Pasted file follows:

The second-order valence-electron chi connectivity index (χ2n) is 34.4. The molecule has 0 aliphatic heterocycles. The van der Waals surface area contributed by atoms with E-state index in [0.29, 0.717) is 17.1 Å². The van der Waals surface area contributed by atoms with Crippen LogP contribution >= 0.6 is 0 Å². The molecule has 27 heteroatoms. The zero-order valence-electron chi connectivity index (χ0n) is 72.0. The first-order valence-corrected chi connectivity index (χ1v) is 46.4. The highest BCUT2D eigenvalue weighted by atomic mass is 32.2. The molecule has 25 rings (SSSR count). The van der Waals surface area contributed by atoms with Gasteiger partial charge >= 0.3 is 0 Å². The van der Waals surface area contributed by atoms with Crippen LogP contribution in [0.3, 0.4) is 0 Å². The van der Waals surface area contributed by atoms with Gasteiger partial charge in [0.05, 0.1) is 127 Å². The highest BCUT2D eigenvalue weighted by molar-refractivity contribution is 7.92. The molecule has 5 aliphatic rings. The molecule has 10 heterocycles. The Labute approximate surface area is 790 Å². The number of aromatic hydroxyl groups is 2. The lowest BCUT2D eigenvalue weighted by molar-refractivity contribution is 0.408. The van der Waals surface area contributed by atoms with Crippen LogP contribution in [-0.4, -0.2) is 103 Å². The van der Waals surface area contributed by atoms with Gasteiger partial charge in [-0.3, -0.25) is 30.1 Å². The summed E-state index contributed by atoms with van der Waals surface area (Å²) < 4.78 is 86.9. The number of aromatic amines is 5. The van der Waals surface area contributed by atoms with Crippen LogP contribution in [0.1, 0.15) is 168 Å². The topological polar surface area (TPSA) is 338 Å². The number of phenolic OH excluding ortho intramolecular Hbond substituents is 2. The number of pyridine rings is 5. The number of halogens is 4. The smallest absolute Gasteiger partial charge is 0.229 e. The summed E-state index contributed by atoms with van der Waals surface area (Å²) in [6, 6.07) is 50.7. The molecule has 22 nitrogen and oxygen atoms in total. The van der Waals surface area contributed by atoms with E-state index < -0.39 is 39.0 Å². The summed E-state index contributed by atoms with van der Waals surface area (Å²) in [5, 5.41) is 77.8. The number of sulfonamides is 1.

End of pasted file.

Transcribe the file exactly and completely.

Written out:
The second-order valence-electron chi connectivity index (χ2n) is 34.4. The molecule has 0 aliphatic heterocycles. The van der Waals surface area contributed by atoms with E-state index in [0.29, 0.717) is 17.1 Å². The van der Waals surface area contributed by atoms with Crippen LogP contribution >= 0.6 is 0 Å². The molecule has 27 heteroatoms. The zero-order valence-electron chi connectivity index (χ0n) is 72.0. The first-order valence-corrected chi connectivity index (χ1v) is 46.4. The highest BCUT2D eigenvalue weighted by atomic mass is 32.2. The molecule has 25 rings (SSSR count). The van der Waals surface area contributed by atoms with Gasteiger partial charge >= 0.3 is 0 Å². The van der Waals surface area contributed by atoms with Crippen LogP contribution in [0.3, 0.4) is 0 Å². The van der Waals surface area contributed by atoms with Gasteiger partial charge in [0.05, 0.1) is 127 Å². The highest BCUT2D eigenvalue weighted by molar-refractivity contribution is 7.92. The molecule has 5 aliphatic rings. The molecule has 10 heterocycles. The Labute approximate surface area is 790 Å². The number of aromatic hydroxyl groups is 2. The lowest BCUT2D eigenvalue weighted by molar-refractivity contribution is 0.408. The van der Waals surface area contributed by atoms with Crippen LogP contribution in [-0.4, -0.2) is 103 Å². The van der Waals surface area contributed by atoms with Gasteiger partial charge in [-0.3, -0.25) is 30.1 Å². The summed E-state index contributed by atoms with van der Waals surface area (Å²) < 4.78 is 86.9. The number of aromatic amines is 5. The van der Waals surface area contributed by atoms with Crippen LogP contribution in [0.1, 0.15) is 168 Å². The topological polar surface area (TPSA) is 338 Å². The number of phenolic OH excluding ortho intramolecular Hbond substituents is 2. The number of pyridine rings is 5. The number of halogens is 4. The smallest absolute Gasteiger partial charge is 0.229 e. The summed E-state index contributed by atoms with van der Waals surface area (Å²) in [6, 6.07) is 50.7. The molecule has 22 nitrogen and oxygen atoms in total. The van der Waals surface area contributed by atoms with E-state index < -0.39 is 39.0 Å². The summed E-state index contributed by atoms with van der Waals surface area (Å²) in [5, 5.41) is 77.8. The number of sulfonamides is 1.